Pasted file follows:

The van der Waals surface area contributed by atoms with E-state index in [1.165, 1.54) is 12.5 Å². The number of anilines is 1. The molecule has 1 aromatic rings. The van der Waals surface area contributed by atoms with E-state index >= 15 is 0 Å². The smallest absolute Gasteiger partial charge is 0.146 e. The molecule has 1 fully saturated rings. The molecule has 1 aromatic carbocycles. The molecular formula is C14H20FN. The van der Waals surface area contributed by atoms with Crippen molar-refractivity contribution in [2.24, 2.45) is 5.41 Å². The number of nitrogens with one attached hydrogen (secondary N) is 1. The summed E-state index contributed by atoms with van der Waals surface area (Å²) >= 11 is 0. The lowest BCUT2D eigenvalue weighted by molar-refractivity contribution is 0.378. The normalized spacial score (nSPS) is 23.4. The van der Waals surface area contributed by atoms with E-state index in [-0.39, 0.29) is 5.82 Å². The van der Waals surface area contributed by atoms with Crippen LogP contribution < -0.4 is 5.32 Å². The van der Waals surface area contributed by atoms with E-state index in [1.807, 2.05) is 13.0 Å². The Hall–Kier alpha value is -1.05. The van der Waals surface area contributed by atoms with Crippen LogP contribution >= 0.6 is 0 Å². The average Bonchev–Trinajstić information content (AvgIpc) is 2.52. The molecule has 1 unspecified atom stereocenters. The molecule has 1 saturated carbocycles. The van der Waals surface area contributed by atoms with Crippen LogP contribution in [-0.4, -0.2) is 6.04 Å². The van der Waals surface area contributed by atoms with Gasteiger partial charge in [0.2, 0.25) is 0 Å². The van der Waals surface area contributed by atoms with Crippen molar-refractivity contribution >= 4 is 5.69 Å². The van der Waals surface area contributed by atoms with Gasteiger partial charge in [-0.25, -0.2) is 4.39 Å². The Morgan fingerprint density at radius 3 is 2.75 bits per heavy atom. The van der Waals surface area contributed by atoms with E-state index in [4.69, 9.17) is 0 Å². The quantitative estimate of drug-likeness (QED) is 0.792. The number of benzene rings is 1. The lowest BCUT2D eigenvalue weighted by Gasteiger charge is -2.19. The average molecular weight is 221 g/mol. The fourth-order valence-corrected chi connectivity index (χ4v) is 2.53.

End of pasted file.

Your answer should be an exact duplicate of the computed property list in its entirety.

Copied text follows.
The van der Waals surface area contributed by atoms with E-state index in [1.165, 1.54) is 12.5 Å². The number of anilines is 1. The molecule has 1 aromatic rings. The van der Waals surface area contributed by atoms with E-state index >= 15 is 0 Å². The smallest absolute Gasteiger partial charge is 0.146 e. The molecule has 1 fully saturated rings. The molecule has 1 aromatic carbocycles. The molecular formula is C14H20FN. The van der Waals surface area contributed by atoms with Crippen molar-refractivity contribution in [2.24, 2.45) is 5.41 Å². The number of nitrogens with one attached hydrogen (secondary N) is 1. The summed E-state index contributed by atoms with van der Waals surface area (Å²) >= 11 is 0. The lowest BCUT2D eigenvalue weighted by molar-refractivity contribution is 0.378. The normalized spacial score (nSPS) is 23.4. The van der Waals surface area contributed by atoms with E-state index in [-0.39, 0.29) is 5.82 Å². The van der Waals surface area contributed by atoms with Crippen LogP contribution < -0.4 is 5.32 Å². The van der Waals surface area contributed by atoms with E-state index in [1.807, 2.05) is 13.0 Å². The Hall–Kier alpha value is -1.05. The van der Waals surface area contributed by atoms with Crippen LogP contribution >= 0.6 is 0 Å². The average Bonchev–Trinajstić information content (AvgIpc) is 2.52. The molecule has 1 unspecified atom stereocenters. The molecule has 1 saturated carbocycles. The van der Waals surface area contributed by atoms with Crippen LogP contribution in [-0.4, -0.2) is 6.04 Å². The van der Waals surface area contributed by atoms with Gasteiger partial charge in [0.2, 0.25) is 0 Å². The van der Waals surface area contributed by atoms with Crippen molar-refractivity contribution >= 4 is 5.69 Å². The van der Waals surface area contributed by atoms with Gasteiger partial charge in [-0.25, -0.2) is 4.39 Å². The Morgan fingerprint density at radius 3 is 2.75 bits per heavy atom. The van der Waals surface area contributed by atoms with E-state index in [4.69, 9.17) is 0 Å². The quantitative estimate of drug-likeness (QED) is 0.792. The number of benzene rings is 1. The lowest BCUT2D eigenvalue weighted by Gasteiger charge is -2.19. The average molecular weight is 221 g/mol. The fourth-order valence-corrected chi connectivity index (χ4v) is 2.53.